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Sustainability and responsibility

November 22nd, 2021 / By: / Feature

Since fiber manufacturers, such as Unifi, first learned how to recycled PET into polyester fiber, billions of bottles have been recycled to make new fabric. 

Advanced Textiles Conference speakers discuss the textile industry’s challenges.

by Marie O’Mahony and Janet Preus

As world leaders sat down for COP26 in Glasgow, sustainability panelists debated the impact of climate change at IFAI Expo in Nashville. The crisis is a global one, and one where the smart and advanced textiles industry is playing its role. As Sir David Attenborough pointed out at the opening ceremony for COP26, the motivation for tackling climate change “should not be fear, but hope.”

At this year’s Advanced Textiles (AT) conference, experts from across the industry came together to discuss and debate progress and key issues still to be addressed. Apex Mills’ Stephanie Rodgers moderated a panel of industry specialists: Meredith Boyd, Unifi; Lauren Choi, The New Norm Fabric; and Ben Mead, managing director, Hohenstein Institute America Inc.

Today’s design for tomorrow’s product.

Ben Mead at the Hohenstein Institute raised the issue of design for sustainability that needs to go beyond the label. “If we’re going to be serious about impacts, we have to get those products back in,” Mead says. No matter what they are—car seats or apparel or some sort of commercial textile—we are really designing those products to be able to have a future use.”  

Shared responsibility. 

Unifi’s Meredith Boyd sees Europe as being at the forefront of EPR (extended producer responsibility) with brands and retailers having additional responsibility assigned to figure out how a product fits in the recycling process. The sustainable fiber manufacturer and maker of REPREVE® polyester believes it has a responsibility to reduce the impact of using petrochemical derivatives. As they developed overseas, they also established regional capability also to avoid moving waste all around the world. 

“There is a cost,” she acknowledges, “In order to avoid it being a competitive cost it does have to be shared.” The consumer is part of the chain and we have already seen an evolution from manufacturers inviting customers to post garments for recycling to them, to recycling bins being made available in stores and parking lots. 

A panel at IFAI’s Advanced Textiles Conference discussed sustainability issues. Left to right: Ben Mead, Meredith Boyd, Lauren Choi, Stephanie Rodgers. Photo: Devin Steele.

Technology’s role

“What about RFID tags or sensing technology?” Stephanie Rodgers asked the panel. She suggested that such technologies with their ability to harness, connect and disseminate data could be an invaluable sustainability tool. Rodgers suggested that RFID technology could be employed to help consumers who don’t know what to do. Radio-frequency identification (RFID) uses electromagnetic fields to automatically identify and track certain tags attached to objects, such as a fiber or textile. 

Lauren Choi fully agreed that the consumer can and wants to be educated but sees such systems as incomplete. Apparel, in her opinion, is much more complicated to recycle than packaging, where tags are most commonly used for this purpose at present. While packaging can be PET, a garment might have several yarn types plus coatings or treatments. For that reason, she sees a need for other ways to sort textiles. She says RFID tags are useful as part of a broader approach, and the infrastructure for collection is crucial.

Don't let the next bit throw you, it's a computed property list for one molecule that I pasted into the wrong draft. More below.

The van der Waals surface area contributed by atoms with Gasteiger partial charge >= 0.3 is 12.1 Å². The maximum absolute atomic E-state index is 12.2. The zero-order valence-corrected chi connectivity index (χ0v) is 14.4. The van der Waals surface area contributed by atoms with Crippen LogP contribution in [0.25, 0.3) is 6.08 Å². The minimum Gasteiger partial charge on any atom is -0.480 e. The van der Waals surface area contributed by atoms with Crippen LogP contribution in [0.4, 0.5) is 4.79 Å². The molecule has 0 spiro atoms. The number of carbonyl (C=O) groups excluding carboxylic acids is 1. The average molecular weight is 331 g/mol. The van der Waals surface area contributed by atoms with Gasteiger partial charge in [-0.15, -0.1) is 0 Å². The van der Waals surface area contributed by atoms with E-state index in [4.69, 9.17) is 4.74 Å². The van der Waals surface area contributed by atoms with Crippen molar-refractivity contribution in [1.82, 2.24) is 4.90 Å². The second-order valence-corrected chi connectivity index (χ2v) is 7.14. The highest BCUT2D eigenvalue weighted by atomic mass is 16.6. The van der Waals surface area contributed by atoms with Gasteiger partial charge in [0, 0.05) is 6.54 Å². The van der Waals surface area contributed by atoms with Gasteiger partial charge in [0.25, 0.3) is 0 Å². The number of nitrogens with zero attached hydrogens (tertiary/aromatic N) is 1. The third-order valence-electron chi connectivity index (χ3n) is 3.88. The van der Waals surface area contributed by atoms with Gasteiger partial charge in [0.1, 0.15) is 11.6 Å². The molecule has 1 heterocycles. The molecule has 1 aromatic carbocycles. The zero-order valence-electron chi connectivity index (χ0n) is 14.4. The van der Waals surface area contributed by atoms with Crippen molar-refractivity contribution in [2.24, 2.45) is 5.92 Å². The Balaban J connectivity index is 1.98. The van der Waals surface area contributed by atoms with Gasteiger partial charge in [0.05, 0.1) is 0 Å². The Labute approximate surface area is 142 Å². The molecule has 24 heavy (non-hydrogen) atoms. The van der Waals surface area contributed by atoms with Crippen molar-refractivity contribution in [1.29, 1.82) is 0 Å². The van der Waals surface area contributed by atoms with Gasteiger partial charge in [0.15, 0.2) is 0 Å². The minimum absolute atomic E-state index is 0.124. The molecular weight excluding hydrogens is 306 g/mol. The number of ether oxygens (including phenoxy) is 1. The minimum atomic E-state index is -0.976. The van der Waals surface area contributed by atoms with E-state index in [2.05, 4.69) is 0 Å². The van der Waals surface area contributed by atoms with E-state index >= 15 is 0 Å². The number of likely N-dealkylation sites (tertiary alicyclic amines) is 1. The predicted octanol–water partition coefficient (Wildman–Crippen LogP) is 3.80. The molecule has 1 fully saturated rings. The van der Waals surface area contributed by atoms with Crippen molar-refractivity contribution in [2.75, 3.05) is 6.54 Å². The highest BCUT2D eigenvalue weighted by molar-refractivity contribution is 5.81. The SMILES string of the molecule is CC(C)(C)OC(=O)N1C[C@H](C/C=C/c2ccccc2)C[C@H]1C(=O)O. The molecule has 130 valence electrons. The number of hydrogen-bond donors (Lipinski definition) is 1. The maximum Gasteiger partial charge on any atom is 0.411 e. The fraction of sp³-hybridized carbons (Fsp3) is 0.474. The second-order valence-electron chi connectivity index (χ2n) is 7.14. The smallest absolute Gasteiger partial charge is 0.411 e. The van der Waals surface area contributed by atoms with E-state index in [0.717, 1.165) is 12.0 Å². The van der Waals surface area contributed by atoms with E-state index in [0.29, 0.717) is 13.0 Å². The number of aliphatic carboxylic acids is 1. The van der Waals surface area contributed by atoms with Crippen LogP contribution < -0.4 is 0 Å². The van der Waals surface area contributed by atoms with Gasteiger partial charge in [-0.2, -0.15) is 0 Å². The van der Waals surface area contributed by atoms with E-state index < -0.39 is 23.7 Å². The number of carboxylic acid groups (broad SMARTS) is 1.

Chemical realities

One of the daunting challenges in addressing sustainability is understanding the chemical makeup of a textile product—most especially the list of banned (or potentially banned) chemicals. The use of chemicals in the manufacture of textiles continue to be of concern, in part because “It’s not reasonable to expect companies to know or reveal all the chemistries [in their products], says Mead, who also presented a session at the AT Conference. 

So, what do companies do about understanding and then reporting exactly what’s in their products? Mead says there’s “a broad spectrum in what that looks like implementation,” which can be “simply hoping for the best and assuming somebody else has taken care of it,” or “nobody has told us there is anything to be done.” 

There is more of a shift in the industry to disclosure requirements and on-site verification. However, the only way to know exactly what’s in your products is to test them. The reason to test is to learn “disclosed versus reality,” he says. 

“Companies can’t disclose everything because they can’t always know everything. Some are only discovered via lab analysis,” he explains. “That will lead to the step of reformulation, when the actual ingredients are known, as well as the percentages.” 

Hohenstein offers programs designed to assist manufacturers in meeting the institute’s sustainability labels’ specifications. 

Establishing a more sustainable smart and advanced textiles industry will take time. Panel discussions and the level of audience engagement seen at IFAI Expo is testament to the fact that industry participants want to do the right thing. That there is no single way to be more sustainable makes measurement a challenge, but more positively it also creates opportunity to look at novel solutions. The one certainty is that sustainability will remain a topic of debate. 

Dr. Marie O’Mahony is an industry consultant, author and academic. She is a regular contributor to Advanced Textiles Source. 

Janet Preus is senior editor of Advanced Textiles Source. She can be reached at jlpreus@ifai.com